“The journey of a thousand miles begins with one step.”-Lao Tzu
We have been immersed in conditioned reactions, responses, and ways of thinking for a lifetime. There is a very powerful momentum within all of us to remain on our current trajectory, to maintain the status quo. Can this change simply because we decide one day that it is a good idea to do something different? How can we reprogram ourselves when we find that what we were taught about money is not leading us down the path towards our goals? Most of us learned all we know about money from our parents. At some point, usually in our teens, we all realized that our parents weren’t all-knowing beings, but just humans who tried to do their best with what they had. The lessons they taught us about money management could be fundamentally flawed, and it is worth taking a fresh look at the subject. In order to keep from stagnation, we have to be willing to constantly learn and grow, and reviewing topics like money can be a great project with instant rewards.
Think of your current state of household finances. If you are like many households, it’s a mess. You can only “shut the door” and ignore the issue for so long. It can feel overwhelming at first, but it is absolutely pivotal in putting you in a direct path with your ultimate goals in life. There are so many tricky ways that companies wiggle in on your income like leaches, slowly siphoning off your lifeblood little by little. Looking at where your income is bleeding away and patching things up will be like earning an instant raise or a bonus at work! Credit card fees, bank fees, cell phone plans, cable bills, even drafty windows in the winter, can all drain your income without you ever noticing.
Opening up your heart to learning about personal finance is a lot like visiting the carnival as a kid for the first time… with all of the chaos, rides, lights, smells, and vendors calling you to their games of chance. It’s an overwhelming feeling and it seems as if you could never be able to understand how it all works! But, as you grow up, it all begins to seem smaller and you come to realize how it all comes together. It is time to grow up about your financial health and see money for what it really is… a tool for you to use to get where you want to be in your life. Hopefully, the information in this site will give you clarity and perspective for your finances. There may not be a “right” way to manage your money, necessarily, but there is likely a better way than what you are doing now. A look at the fundamentals may offer you a new attitude about money and how to use it as a tool for improving your life, instead of as a source of stress and frustration.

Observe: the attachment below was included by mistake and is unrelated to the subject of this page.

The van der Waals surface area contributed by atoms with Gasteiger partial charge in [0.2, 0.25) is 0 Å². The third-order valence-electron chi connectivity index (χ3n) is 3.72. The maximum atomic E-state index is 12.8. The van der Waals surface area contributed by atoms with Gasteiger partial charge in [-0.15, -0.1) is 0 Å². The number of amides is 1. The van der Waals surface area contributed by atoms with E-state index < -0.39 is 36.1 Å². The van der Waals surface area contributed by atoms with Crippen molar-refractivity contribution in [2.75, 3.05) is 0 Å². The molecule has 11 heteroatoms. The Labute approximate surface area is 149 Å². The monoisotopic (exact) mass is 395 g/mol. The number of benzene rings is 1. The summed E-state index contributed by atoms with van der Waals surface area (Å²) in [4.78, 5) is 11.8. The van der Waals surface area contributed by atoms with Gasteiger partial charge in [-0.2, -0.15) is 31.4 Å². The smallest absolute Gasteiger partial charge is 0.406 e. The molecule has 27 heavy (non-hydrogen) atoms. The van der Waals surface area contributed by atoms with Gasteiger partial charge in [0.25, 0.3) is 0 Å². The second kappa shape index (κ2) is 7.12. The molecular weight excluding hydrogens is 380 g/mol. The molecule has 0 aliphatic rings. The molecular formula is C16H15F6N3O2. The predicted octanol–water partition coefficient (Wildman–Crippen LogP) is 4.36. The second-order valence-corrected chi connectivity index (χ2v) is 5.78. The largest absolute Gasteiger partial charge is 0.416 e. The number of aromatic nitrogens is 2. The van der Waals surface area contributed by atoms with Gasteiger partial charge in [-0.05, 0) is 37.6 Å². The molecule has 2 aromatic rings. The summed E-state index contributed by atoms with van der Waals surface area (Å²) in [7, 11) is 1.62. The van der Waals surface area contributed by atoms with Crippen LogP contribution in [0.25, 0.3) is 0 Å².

Where are you in your ideas of money? Are you a saver or a spender? Would you rather HAVE a million dollars, or SPEND a million dollars? Are you a credit card junkie? Regardless of how you FEEL about money, the structure still remains the same, but certain parts of the structure may make you a little uncomfortable. Knowing more about what makes you uncomfortable will improve your perspective.
At the core of being financially stable is always a budget. Don’t run away screaming already! This is a simple practice that you should try to make a habit of doing, and re-doing, a lot. Maybe, once you have a handle on things, you can strive to work on your budget every month. Some people need to look it over every week, every pay check, or less often. It is a very simple math problem: Income – Expenses = Net Gain/Net Loss. When you have a budget, written out and physically in front of you, you can see where your money goes and what you prioritize in your life.
A quick Google search will find hundreds of different budget sheets. Find one that you like and start filling it out right away. Some are very detailed and some are simple. You need to see how much income you have, where your money is getting spent, and what you have left at the end of the month (or how far negative you are). Start simple and see how it works for you. (Excel spreadsheets will do the math for you in most cases. This simplifies things so that you can try different numbers quickly to see how it effects your bottom line.) You can try this Microsoft template if it works for you.
List all of your normal expenses, but also make sure you list the ones that tend to hide themselves… Some habitual items that are often forgotten in your expense calculations could be:
- Bank Overdraft fees
- ATM Fees
- Convenience store purchases
- Dinning out
- Ice cream shop visits
- Season ticket expenses
- Car-wash costs
- Normal auto repair/maintenance costs
- Credit card late fees and interest (list cards individually)
- Student loans
- Books for classes
- Participation fees (like craft shows or seminars)
- Gym memberships
- Magazine memberships
On the income side, remember to add any extras that come in to your household besides just your standard work income, for example:
- Child support
- Monthly dividends
- Side job income
- Creative endeavors (like selling artwork or crafted items)
Once you have pulled together the bits of information and have them all in one place, you can begin to critique the way you are using your limited funds. Some say that your true focus in life can be seen by seeing where the money flows. If you see your funds are getting used for things that don’t better your life (like to credit card interest) and you can begin to work on funneling it towards things that are actually important to you.